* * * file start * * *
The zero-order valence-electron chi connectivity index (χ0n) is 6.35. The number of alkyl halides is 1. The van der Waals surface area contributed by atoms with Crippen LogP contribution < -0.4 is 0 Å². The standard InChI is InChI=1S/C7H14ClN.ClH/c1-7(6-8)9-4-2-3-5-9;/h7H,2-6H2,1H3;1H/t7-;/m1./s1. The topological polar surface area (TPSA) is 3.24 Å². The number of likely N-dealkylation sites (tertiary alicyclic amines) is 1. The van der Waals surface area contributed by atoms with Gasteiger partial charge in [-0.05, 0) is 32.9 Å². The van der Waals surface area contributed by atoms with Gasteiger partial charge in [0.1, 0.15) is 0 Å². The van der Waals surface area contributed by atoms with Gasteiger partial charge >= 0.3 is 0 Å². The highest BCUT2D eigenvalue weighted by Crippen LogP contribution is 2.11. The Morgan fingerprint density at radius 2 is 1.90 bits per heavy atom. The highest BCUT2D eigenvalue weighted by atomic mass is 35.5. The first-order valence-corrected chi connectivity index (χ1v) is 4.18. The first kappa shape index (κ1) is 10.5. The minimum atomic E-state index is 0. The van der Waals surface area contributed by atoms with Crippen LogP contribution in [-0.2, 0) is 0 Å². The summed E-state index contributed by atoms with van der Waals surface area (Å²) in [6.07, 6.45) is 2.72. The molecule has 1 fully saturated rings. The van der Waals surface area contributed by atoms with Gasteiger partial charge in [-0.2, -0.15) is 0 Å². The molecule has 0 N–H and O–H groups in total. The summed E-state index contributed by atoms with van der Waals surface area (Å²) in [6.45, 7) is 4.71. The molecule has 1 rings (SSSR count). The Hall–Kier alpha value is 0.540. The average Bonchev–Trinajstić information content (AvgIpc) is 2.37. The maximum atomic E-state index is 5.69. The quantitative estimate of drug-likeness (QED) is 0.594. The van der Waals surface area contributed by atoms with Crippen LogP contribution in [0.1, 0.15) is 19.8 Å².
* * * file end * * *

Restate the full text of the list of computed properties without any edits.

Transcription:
The zero-order valence-electron chi connectivity index (χ0n) is 6.35. The number of alkyl halides is 1. The van der Waals surface area contributed by atoms with Crippen LogP contribution < -0.4 is 0 Å². The standard InChI is InChI=1S/C7H14ClN.ClH/c1-7(6-8)9-4-2-3-5-9;/h7H,2-6H2,1H3;1H/t7-;/m1./s1. The topological polar surface area (TPSA) is 3.24 Å². The number of likely N-dealkylation sites (tertiary alicyclic amines) is 1. The van der Waals surface area contributed by atoms with Gasteiger partial charge in [-0.05, 0) is 32.9 Å². The van der Waals surface area contributed by atoms with Gasteiger partial charge in [0.1, 0.15) is 0 Å². The van der Waals surface area contributed by atoms with Gasteiger partial charge >= 0.3 is 0 Å². The highest BCUT2D eigenvalue weighted by Crippen LogP contribution is 2.11. The Morgan fingerprint density at radius 2 is 1.90 bits per heavy atom. The highest BCUT2D eigenvalue weighted by atomic mass is 35.5. The first-order valence-corrected chi connectivity index (χ1v) is 4.18. The first kappa shape index (κ1) is 10.5. The minimum atomic E-state index is 0. The van der Waals surface area contributed by atoms with Crippen LogP contribution in [-0.2, 0) is 0 Å². The summed E-state index contributed by atoms with van der Waals surface area (Å²) in [6.07, 6.45) is 2.72. The molecule has 1 fully saturated rings. The van der Waals surface area contributed by atoms with Gasteiger partial charge in [-0.2, -0.15) is 0 Å². The molecule has 0 N–H and O–H groups in total. The summed E-state index contributed by atoms with van der Waals surface area (Å²) in [6.45, 7) is 4.71. The molecule has 1 rings (SSSR count). The Hall–Kier alpha value is 0.540. The average Bonchev–Trinajstić information content (AvgIpc) is 2.37. The maximum atomic E-state index is 5.69. The quantitative estimate of drug-likeness (QED) is 0.594. The van der Waals surface area contributed by atoms with Crippen LogP contribution in [0.1, 0.15) is 19.8 Å².